You should plan your cross-continental journey carefully. It’s a good idea to use a ticket agency to make sure you get the best connections. You will need to book sleepers and couchettes to suit your preference and budget, or hotel rooms if you intend to make overnight stops, which we recommend. It is wise to take food and bottled water when you get on long-distance trains, just in case there is no buffet car.
It is essential to check visa and currency requirements before you travel as you will be crossing out of the EU on the last leg of the journey. The stages of the route in Western Europe up to Budapest are described elsewhere in the book (for more information, click here ); if you are planning to start from Paris, take the Eurostar from London.
For passengers on the Orient Express the exotic east began with Budapest. Travellers from the West still get a sense of leaving familiar territory behind as they pull out of the Hungarian capital on a train bound for the Balkans and that most indefinable of cities, Istanbul.
The shortest cross-continental rail route used to take trains from Budapest to Istanbul, through Belgrade and Sofia. However, years of political instability in the former Yugoslavia, and decreased personal security for train passengers, made the alternative route (through Romania) a more attractive option; although it is again perfectly viable to travel via Serbia, the Romania route is more convenient and faster. As a bonus, the trip through Transylvania and northern Bulgaria has far more of interest both in terms of scenery and of places to stop en route.
Romanian excursions
It is possible to travel from Budapest to Istanbul without breaking one’s journey, spending two nights on the same train: a sleeper is preferable to a couchette for this, but requires a change of carriage at Bucharest. It may be better, however, to do the journey in stages. The fastest trains from Budapest to Brasov and Bucharest go via Arad (from where it is worth making a short detour south to Timişoara, often described as “Little Vienna”). But the most interesting route is to the north, crossing from Hungary into Romania at Oradea , which has a handsome city centre of Baroque and Art Nouveau architecture.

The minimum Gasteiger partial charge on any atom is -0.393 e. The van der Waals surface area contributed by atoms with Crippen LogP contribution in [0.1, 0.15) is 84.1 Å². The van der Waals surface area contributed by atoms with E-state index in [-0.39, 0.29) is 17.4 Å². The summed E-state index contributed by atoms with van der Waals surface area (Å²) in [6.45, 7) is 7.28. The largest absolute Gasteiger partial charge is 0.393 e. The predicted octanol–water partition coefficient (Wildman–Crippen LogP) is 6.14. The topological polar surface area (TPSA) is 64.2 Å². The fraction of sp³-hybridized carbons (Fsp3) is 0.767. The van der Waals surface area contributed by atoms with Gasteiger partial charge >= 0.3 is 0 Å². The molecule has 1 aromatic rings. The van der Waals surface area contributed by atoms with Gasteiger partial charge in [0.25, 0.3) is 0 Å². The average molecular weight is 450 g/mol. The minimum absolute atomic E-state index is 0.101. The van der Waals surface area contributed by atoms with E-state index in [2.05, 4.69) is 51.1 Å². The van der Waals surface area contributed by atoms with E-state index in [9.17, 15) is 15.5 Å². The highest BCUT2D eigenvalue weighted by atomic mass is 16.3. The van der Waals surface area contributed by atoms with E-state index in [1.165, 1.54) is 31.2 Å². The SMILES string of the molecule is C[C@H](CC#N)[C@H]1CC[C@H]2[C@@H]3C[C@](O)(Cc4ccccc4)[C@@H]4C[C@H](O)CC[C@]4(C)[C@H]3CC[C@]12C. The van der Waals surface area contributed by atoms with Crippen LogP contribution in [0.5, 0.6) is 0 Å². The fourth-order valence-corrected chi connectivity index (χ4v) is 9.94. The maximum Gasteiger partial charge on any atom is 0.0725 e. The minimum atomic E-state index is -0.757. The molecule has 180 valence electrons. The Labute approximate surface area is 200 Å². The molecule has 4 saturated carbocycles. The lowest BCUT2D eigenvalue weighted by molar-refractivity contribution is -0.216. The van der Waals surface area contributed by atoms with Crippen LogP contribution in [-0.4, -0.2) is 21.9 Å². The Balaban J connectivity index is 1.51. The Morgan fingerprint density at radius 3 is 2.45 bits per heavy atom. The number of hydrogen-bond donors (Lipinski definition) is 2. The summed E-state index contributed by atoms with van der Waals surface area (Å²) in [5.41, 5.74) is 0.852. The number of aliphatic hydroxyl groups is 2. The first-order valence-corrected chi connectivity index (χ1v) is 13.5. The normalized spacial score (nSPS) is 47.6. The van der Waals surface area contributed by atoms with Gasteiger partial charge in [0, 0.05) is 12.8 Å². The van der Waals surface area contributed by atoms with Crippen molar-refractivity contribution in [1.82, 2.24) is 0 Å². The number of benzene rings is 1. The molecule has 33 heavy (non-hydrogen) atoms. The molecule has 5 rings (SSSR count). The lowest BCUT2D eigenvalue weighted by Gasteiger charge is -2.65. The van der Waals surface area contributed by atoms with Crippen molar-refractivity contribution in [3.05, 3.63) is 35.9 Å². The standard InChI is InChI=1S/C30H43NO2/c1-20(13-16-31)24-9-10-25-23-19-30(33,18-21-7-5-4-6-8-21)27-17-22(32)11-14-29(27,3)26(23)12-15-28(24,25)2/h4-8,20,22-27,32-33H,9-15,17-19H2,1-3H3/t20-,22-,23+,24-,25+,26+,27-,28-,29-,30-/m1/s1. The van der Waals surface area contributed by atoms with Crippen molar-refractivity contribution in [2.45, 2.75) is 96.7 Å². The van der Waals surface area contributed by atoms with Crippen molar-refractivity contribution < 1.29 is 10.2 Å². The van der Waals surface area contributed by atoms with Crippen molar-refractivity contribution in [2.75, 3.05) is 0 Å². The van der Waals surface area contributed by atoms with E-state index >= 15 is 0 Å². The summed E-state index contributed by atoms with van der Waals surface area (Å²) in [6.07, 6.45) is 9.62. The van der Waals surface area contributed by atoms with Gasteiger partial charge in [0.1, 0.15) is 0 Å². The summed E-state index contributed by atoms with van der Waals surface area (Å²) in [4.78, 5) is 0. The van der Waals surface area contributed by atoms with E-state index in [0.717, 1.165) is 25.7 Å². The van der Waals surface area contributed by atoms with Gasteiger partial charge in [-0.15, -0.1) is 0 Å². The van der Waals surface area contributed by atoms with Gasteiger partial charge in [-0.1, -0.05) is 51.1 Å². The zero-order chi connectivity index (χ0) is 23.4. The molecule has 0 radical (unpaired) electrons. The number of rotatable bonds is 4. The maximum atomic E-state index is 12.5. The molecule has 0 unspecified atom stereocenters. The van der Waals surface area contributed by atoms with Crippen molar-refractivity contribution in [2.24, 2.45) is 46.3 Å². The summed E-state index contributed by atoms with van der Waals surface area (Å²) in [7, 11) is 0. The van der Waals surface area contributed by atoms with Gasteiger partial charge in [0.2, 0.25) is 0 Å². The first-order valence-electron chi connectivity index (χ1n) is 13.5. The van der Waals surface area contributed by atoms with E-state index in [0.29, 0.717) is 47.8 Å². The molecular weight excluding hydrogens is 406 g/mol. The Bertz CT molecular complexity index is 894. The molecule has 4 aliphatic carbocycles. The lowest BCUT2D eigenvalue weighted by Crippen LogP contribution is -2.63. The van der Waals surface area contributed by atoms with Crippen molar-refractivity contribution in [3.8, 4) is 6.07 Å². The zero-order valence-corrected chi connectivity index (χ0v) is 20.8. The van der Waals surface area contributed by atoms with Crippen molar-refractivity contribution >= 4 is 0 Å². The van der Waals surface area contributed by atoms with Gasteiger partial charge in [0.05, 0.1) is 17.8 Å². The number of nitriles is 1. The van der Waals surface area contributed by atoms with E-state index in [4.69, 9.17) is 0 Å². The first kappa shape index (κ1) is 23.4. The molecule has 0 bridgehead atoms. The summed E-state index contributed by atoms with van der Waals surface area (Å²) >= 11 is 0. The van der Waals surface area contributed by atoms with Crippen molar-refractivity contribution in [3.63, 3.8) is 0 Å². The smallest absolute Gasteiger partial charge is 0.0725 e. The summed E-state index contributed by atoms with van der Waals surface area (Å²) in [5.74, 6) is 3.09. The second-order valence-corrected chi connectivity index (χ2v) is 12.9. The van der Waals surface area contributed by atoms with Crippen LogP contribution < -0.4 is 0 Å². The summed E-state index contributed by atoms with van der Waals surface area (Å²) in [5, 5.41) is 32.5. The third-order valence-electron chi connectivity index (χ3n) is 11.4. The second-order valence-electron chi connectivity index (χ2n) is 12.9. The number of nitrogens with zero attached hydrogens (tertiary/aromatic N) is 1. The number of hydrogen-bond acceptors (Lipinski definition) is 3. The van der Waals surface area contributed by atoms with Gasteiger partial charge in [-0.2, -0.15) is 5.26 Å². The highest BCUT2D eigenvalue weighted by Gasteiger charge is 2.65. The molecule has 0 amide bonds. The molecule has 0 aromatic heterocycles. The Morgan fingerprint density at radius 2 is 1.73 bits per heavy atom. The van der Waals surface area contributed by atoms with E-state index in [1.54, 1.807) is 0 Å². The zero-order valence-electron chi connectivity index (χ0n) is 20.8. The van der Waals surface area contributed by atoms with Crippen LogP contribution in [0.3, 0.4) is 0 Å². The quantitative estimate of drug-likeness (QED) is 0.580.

Across the Western Carpathians from Oradea, the train reaches the Transylvanian plateau and the Romanian-Hungarian city of Cluj Napoca. This being Transylvania, there is no getting away from its most famous undead inhabitant. Most of the Dracula locations peddled by the Romania tourist authorities are spurious but it can be fun to explore them. In the opening chapter of Bram Stoker’s book, written in 1897, the English solicitor, Jonathan Harker, takes a train on the branch line from Cluj to Bistrita en route to the vampire count’s castle in the ‘Borgo’ (Bârgau) Pass.
Trains from Cluj also go northeast along a spectacular line to Suceava in the Romanian part of Moldavia where there are monasteries decorated inside and out with frescoes. Another scenic line heads north to Sighetu Marmatiei, centre of the Maramures region. From the wood yards of Viseu de Sus (a bus or taxi ride from Viseu de Jos station) Romania’s only working steam train hauls forestry workers over 40km (25 miles) into the forest, ending up close to the Ukrainian border. Passengers are welcome on this train, but no special comforts are provided for them.
Soon after leaving Cluj the main line climbs onto the Transylvanian heath, an area of bleak, sparsely-settled, flat-topped hills. On the other side of them lie Aiud and Teiufl. Shortly before Blaj the north and south Transylvanian routes join and the line passes through the Tarnave wine-growing region.
To the south, easily reached by a change of train at Teius or Alba, is Sibiu , whose preserved city centre of cobbled streets, squares and ramparts led to it being described as one of Romania’s best-kept secrets, until it became the European Union’s Capital of Culture in 2007. Moreover, as it has the country’s best railway museum (the other one is in Bucharest station), and stands at the hub of a mini-network of unelectrified, scenic lines, Sibiu has the potential to become a steam centre akin to Poland’s Wolsztyn.

Wood-burning locomotive of Mocanita, Bucovina, Romania.
After Mediafl the main line reaches Sighişoara , the Transylvanian town par excellence that no one should miss. A brisk 10-minute walk uphill from the station takes you to the walled old town, the birthplace of the 15th-century ruler of Wallachia, Vlad the Impaler, the inspiration behind Bram Stoker’s 1897 novel Dracula .